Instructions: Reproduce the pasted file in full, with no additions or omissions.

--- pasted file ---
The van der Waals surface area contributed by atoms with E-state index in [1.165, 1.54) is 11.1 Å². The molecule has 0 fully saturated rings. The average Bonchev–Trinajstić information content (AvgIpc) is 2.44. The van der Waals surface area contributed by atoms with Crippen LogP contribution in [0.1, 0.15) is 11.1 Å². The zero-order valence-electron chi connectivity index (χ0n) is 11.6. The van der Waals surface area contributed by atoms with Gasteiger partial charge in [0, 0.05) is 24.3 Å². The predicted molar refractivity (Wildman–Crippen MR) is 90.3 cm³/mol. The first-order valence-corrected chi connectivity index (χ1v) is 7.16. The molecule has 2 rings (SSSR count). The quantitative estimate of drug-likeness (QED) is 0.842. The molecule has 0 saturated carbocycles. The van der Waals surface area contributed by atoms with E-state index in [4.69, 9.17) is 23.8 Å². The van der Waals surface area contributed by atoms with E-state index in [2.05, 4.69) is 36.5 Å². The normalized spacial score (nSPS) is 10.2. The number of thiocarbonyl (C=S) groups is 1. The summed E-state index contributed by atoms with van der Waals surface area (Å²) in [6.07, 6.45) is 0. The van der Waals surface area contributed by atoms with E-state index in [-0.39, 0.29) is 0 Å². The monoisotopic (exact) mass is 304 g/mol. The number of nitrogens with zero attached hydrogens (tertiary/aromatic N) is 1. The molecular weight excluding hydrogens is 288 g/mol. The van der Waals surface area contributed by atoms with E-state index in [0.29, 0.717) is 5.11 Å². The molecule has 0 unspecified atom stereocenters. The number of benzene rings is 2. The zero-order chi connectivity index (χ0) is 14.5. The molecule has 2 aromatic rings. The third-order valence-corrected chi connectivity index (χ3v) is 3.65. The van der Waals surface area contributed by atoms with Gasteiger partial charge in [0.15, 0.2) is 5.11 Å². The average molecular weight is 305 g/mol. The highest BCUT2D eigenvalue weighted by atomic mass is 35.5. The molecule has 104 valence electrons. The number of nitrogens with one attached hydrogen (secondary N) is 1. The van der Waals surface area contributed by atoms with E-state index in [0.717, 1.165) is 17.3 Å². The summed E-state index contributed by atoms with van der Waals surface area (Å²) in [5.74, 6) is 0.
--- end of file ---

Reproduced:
The van der Waals surface area contributed by atoms with E-state index in [1.165, 1.54) is 11.1 Å². The molecule has 0 fully saturated rings. The average Bonchev–Trinajstić information content (AvgIpc) is 2.44. The van der Waals surface area contributed by atoms with Crippen LogP contribution in [0.1, 0.15) is 11.1 Å². The zero-order valence-electron chi connectivity index (χ0n) is 11.6. The van der Waals surface area contributed by atoms with Gasteiger partial charge in [0, 0.05) is 24.3 Å². The predicted molar refractivity (Wildman–Crippen MR) is 90.3 cm³/mol. The first-order valence-corrected chi connectivity index (χ1v) is 7.16. The molecule has 2 rings (SSSR count). The quantitative estimate of drug-likeness (QED) is 0.842. The molecule has 0 saturated carbocycles. The van der Waals surface area contributed by atoms with E-state index in [4.69, 9.17) is 23.8 Å². The van der Waals surface area contributed by atoms with E-state index in [2.05, 4.69) is 36.5 Å². The normalized spacial score (nSPS) is 10.2. The number of thiocarbonyl (C=S) groups is 1. The summed E-state index contributed by atoms with van der Waals surface area (Å²) in [6.07, 6.45) is 0. The van der Waals surface area contributed by atoms with E-state index in [-0.39, 0.29) is 0 Å². The monoisotopic (exact) mass is 304 g/mol. The number of nitrogens with zero attached hydrogens (tertiary/aromatic N) is 1. The molecular weight excluding hydrogens is 288 g/mol. The van der Waals surface area contributed by atoms with E-state index in [0.29, 0.717) is 5.11 Å². The molecule has 0 unspecified atom stereocenters. The number of benzene rings is 2. The zero-order chi connectivity index (χ0) is 14.5. The molecule has 2 aromatic rings. The third-order valence-corrected chi connectivity index (χ3v) is 3.65. The van der Waals surface area contributed by atoms with Gasteiger partial charge in [0.15, 0.2) is 5.11 Å². The average molecular weight is 305 g/mol. The highest BCUT2D eigenvalue weighted by atomic mass is 35.5. The molecule has 104 valence electrons. The number of nitrogens with one attached hydrogen (secondary N) is 1. The van der Waals surface area contributed by atoms with E-state index in [0.717, 1.165) is 17.3 Å². The summed E-state index contributed by atoms with van der Waals surface area (Å²) in [5.74, 6) is 0.